CDE Robert Mugabe planned to return to the country at the end of this month and mutually agreed to meet President Emmerson Mnangagwa upon his homecoming before his untimely death last Friday, Director-General in the President’s Office Mr Isaac Moyo said.
DG Moyo, who was the point man in liaisons between the State and the former First Family, said the former President died around 4am at Gleneagles Hospital in Singapore despite having briefly shown signs of improvement earlier in the week. Cde Mugabe spent five months receiving treatment in Singapore.
The State materially supported Cde Mugabe and his family’s upkeep during the period. In an hour-long interview with our Harare Bureau yesterday, in which he described intricate details of his time with the Mugabes, Mr Moyo gave details of how he had learnt of the devastating news of Cde Mugabe’s demise in the wee hours of Friday after having communicated daily with Mrs Mugabe last week.
“Last Saturday, I got a call from Amai Mugabe and she said that the former President had been admitted to hospital. We again spoke on Sunday and she said there was not much change. We spoke earlier in the week and she said that his condition had improved. However, on Wednesday night, she said there had been a significant deterioration in his condition.
“That day, she spoke in an agonised voice and I did the best I could to comfort her. I spoke to her again on Thursday, in the morning and in the evening and she said the situation was really bad. When I woke up at around 4am on Friday morning, I saw a missed WhatsApp call from the former First Lady and I immediately sensed that something was wrong. Ever since we had communicated, she had not called around that time.
“Upon returning the call, she conveyed the sad news that the former President had passed on. She broke down and it was painful hearing her voice from the other side of the phone,” he said.
Amai Mugabe had told her that Mr Mugabe passed on “between two to three minutes” after the missed call.
Mr Moyo said soon after speaking to the former First Lady, he conveyed the message to President Mnangagwa, who informed him that he would call Amai Mugabe to convey his condolences.
“At that point, I needed to advise the President and I called him just after 4am. Fortunately, the President is the type of person who picks up his phone, unlike others whom when you call at night you are lucky to get answered. He picked up his phone from Cape Town and I broke the news to him. After that, the President then also called Mai Mugabe to say that he had heard the news and to convey his condolences.”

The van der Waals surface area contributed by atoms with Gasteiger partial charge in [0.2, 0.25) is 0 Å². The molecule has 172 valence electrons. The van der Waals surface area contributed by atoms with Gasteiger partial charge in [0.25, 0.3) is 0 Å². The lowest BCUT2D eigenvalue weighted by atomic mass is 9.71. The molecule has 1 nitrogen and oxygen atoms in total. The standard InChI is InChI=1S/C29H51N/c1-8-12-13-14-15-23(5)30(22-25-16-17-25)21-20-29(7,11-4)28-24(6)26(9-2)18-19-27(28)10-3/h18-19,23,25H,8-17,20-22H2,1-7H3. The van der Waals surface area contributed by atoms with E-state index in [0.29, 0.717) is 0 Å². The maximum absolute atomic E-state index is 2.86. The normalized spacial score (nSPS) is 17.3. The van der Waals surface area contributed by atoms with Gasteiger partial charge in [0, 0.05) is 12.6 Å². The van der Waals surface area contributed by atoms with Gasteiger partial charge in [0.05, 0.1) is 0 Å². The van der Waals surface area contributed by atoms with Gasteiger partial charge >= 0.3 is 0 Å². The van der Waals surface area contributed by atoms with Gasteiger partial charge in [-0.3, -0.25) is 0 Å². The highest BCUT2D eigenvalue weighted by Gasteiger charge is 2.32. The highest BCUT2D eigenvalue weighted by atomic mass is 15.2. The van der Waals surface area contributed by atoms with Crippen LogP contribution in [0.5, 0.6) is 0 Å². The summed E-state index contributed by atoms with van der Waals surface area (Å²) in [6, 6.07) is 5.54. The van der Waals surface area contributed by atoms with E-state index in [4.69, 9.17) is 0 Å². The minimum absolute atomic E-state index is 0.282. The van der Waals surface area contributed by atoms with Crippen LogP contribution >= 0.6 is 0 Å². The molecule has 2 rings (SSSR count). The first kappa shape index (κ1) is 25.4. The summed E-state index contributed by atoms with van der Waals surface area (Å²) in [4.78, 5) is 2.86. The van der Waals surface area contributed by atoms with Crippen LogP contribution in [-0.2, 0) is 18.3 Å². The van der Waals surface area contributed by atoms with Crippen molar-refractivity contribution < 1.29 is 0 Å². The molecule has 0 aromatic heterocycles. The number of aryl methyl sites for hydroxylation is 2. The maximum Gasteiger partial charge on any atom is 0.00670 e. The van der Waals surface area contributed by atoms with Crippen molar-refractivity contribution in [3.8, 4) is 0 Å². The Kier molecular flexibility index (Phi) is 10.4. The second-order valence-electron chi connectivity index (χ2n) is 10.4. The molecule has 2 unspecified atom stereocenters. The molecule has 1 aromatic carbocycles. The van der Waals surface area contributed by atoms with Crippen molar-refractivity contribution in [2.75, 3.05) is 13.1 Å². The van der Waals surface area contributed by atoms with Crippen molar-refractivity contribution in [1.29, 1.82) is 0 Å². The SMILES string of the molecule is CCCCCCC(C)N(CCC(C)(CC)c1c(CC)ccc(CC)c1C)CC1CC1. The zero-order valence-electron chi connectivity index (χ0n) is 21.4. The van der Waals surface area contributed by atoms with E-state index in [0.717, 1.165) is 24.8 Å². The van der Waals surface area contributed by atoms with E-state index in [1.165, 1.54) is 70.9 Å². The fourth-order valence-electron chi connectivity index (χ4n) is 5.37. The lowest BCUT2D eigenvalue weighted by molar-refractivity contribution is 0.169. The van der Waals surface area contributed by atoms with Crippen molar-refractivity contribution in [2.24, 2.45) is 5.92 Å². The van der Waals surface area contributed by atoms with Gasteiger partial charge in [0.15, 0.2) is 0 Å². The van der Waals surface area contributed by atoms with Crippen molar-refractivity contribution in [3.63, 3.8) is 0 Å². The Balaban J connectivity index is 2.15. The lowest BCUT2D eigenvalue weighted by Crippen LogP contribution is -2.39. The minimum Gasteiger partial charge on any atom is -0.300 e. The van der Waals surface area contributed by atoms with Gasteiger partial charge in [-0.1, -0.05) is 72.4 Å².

“The former President hoped he was going to come back home and that he wished to see the former President upon his return. We had told him that the President looked forward to seeing him upon his return and he had also expressed similar sentiments that he would be delighted to meet the President. And at that time, we were told that the last date of his medical engagements was the 17th of October and that soon after he would return home. A week after our return, I then got a call from Mrs Mugabe and she said that the treatment regime that the former President was having would no longer be extended to October, it would end in September instead and because of that, they were now scheduled to come back home at the end of September.”
DG Moyo said since last year, he had developed a cordial relationship with the Mugabes, characterised by frank engagements with the couple who freely opened up to him on their concerns.
“For the last year, in fact even before the elections, the President assigned me to be the linkman between former President Cde Robert Mugabe and his wife . . . Members of the Mugabe family like Walter Chidhakwa and Albert Mugabe (nephews to Cde Mugabe) visited me and told me of their desire to visit Singapore and from that time I had also informed the President, in turn he had tasked me to work with the family, and he tasked me to ensure that they were able to go.
“We had actually assisted the former First Lady’s sister — Mrs Gumbochuma — to go to Singapore. She did not have a passport and we used our good relations with the Registrar-General to consider treating her passport application as a humanitarian emergency.”